The FAQ says that wrong answers should be downvoted, not deleted:

For answers, any post that is not an answer (should be a comment, doesn't answer the question, etc.) should be deleted. Answers that are wrong or that dispense poor advice should be downvoted, not deleted.

The FAQ doesn't explain why; it just says that I shouldn't. Why shouldn't I delete a wrong answer? Is there some value in a wrong answer?

I ask because I came across an answer where the author admitted that his answer was wrong. The author apologized in a comment, and left. I noticed that the answer had one delete vote on it, and that prompted me to go find out if and why wrong answers should be deleted.

Here is the answer. The delete vote on it is not mine.

  • Interesting: meta.stackexchange.com/questions/120298/….
    – HDE 226868
    Commented Aug 26, 2015 at 23:22
  • Are you asking only about the community deleting answers, or also about the authors deleting them? Commented Aug 27, 2015 at 2:33
  • @MonicaCellio The community. It goes without saying that authors can delete answers on a whim. That privilege is gained at 1 reputation.
    – Rainbolt
    Commented Aug 27, 2015 at 3:07
  • Did you delete another comment replying to me? I just added an answer on the basis of a comment I thought I saw here. Commented Aug 27, 2015 at 3:12
  • @MonicaCellio Yes. I was torn when responding. On one hand, I feel like I should treat my own answers the same as I treat everyone else's. On the other hand, I know I can delete my own answers whenever I feel like it. The double comment was me changing stances. Sorry about that.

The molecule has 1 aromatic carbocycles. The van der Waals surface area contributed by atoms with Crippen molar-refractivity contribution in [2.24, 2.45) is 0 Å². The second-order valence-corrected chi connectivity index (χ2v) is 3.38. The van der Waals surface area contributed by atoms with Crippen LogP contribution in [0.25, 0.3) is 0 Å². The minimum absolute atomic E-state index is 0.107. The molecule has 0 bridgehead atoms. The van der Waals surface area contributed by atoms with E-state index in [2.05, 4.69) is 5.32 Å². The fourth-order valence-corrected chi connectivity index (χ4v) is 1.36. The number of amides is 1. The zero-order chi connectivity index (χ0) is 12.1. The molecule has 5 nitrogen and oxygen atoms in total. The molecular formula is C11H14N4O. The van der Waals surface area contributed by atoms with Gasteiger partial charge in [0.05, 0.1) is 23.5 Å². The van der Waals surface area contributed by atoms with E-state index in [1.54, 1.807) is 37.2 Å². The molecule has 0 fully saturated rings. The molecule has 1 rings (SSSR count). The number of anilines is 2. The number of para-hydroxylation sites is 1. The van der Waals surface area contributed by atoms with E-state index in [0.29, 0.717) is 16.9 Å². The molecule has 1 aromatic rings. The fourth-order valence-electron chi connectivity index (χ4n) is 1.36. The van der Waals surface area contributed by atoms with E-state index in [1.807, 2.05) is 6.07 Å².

– Rainbolt
    Commented Aug 27, 2015 at 13:03

3 Answers 3


There are different kinds of wrong.

"Wrong" as in "completely unrelated to the question"? Go ahead and delete those.

"Wrong" as in "yes, that will solve the problem, but that's a bad idea"? Those should be downvoted. Think of it as a lesson - showing a bad solution can be helpful as well, especially if it's an obvious solution that others may gravitate towards and/or when accompanied by an explanation (say, in a comment) of why it's a bad solution.

"Wrong" as in "this doesn't solve the issue, but it an obvious attempt at providing a solution" is trickier. The appropriate action here would depend on what the answer actually was. In most cases, I would go with downvoting as well or, frankly, not voting at all.

  • 5
    What if it does not solve the problem, but it is related to the question? These are by far the most common breed of wrong answer that I encounter. I suppose you could take the stance that if it doesn't solve the problem, then it isn't related.
    – Rainbolt
    Commented Aug 26, 2015 at 23:59
  • 1
    @Rainbolt How related are we talking? Got an example? If it's related but not super helpful, there's little harm in leaving it up on the page but not upvoted. An attempt to answer is good enough to stay, IMO. On the other hand, if it's, say, additional information... that should be edited into the question. If it's a follow-up question, that should be moved to comments and/or removed entirely. It depends.
    – Adam Lear StaffMod
    Commented Aug 27, 2015 at 0:14
  • Hypothetical example: Q: Does Brazil exist? A: No, Brazil does not exist. Real example: boardgames.stackexchange.com/a/25083/6692. I don't expect you to know much about Magic: the Gathering, but you can see from the comments that the author has acknowledged his wrong answer.
    – Rainbolt
    Commented Aug 27, 2015 at 0:15
  • 4